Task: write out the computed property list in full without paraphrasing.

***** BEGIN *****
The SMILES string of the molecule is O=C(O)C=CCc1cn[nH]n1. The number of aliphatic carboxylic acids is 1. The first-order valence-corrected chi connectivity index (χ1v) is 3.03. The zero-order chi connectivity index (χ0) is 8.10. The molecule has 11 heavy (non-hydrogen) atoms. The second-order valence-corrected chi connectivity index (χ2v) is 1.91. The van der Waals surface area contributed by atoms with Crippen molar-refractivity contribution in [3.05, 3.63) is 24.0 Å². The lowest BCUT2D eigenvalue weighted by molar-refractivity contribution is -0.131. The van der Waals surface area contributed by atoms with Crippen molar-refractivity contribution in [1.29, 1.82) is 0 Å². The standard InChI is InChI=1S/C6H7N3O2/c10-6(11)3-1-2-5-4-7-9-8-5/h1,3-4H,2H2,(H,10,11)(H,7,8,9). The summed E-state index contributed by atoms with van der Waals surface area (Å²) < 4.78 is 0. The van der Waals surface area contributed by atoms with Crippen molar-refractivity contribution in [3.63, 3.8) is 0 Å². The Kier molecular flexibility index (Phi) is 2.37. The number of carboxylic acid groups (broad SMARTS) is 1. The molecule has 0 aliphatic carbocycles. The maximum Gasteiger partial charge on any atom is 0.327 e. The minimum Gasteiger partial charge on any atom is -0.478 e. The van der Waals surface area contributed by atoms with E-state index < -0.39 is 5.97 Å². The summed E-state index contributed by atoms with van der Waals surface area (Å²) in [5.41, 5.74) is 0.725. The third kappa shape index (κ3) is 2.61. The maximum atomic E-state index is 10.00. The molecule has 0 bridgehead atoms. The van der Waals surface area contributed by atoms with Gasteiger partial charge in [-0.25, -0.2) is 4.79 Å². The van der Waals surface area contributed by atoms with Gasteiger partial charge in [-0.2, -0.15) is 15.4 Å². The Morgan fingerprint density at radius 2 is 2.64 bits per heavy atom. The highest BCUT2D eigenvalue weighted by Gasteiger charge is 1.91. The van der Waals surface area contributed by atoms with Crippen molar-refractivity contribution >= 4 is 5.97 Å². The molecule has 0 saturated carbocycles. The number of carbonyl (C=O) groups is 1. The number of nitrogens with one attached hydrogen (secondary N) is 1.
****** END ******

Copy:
The SMILES string of the molecule is O=C(O)C=CCc1cn[nH]n1. The number of aliphatic carboxylic acids is 1. The first-order valence-corrected chi connectivity index (χ1v) is 3.03. The zero-order chi connectivity index (χ0) is 8.10. The molecule has 11 heavy (non-hydrogen) atoms. The second-order valence-corrected chi connectivity index (χ2v) is 1.91. The van der Waals surface area contributed by atoms with Crippen molar-refractivity contribution in [3.05, 3.63) is 24.0 Å². The lowest BCUT2D eigenvalue weighted by molar-refractivity contribution is -0.131. The van der Waals surface area contributed by atoms with Crippen molar-refractivity contribution in [1.29, 1.82) is 0 Å². The standard InChI is InChI=1S/C6H7N3O2/c10-6(11)3-1-2-5-4-7-9-8-5/h1,3-4H,2H2,(H,10,11)(H,7,8,9). The summed E-state index contributed by atoms with van der Waals surface area (Å²) < 4.78 is 0. The van der Waals surface area contributed by atoms with Crippen molar-refractivity contribution in [3.63, 3.8) is 0 Å². The Kier molecular flexibility index (Phi) is 2.37. The number of carboxylic acid groups (broad SMARTS) is 1. The molecule has 0 aliphatic carbocycles. The maximum Gasteiger partial charge on any atom is 0.327 e. The minimum Gasteiger partial charge on any atom is -0.478 e. The van der Waals surface area contributed by atoms with E-state index < -0.39 is 5.97 Å². The summed E-state index contributed by atoms with van der Waals surface area (Å²) in [5.41, 5.74) is 0.725. The third kappa shape index (κ3) is 2.61. The maximum atomic E-state index is 10.00. The molecule has 0 bridgehead atoms. The van der Waals surface area contributed by atoms with Gasteiger partial charge in [-0.25, -0.2) is 4.79 Å². The van der Waals surface area contributed by atoms with Gasteiger partial charge in [-0.2, -0.15) is 15.4 Å². The Morgan fingerprint density at radius 2 is 2.64 bits per heavy atom. The highest BCUT2D eigenvalue weighted by Gasteiger charge is 1.91. The van der Waals surface area contributed by atoms with Crippen molar-refractivity contribution >= 4 is 5.97 Å². The molecule has 0 saturated carbocycles. The number of carbonyl (C=O) groups is 1. The number of nitrogens with one attached hydrogen (secondary N) is 1.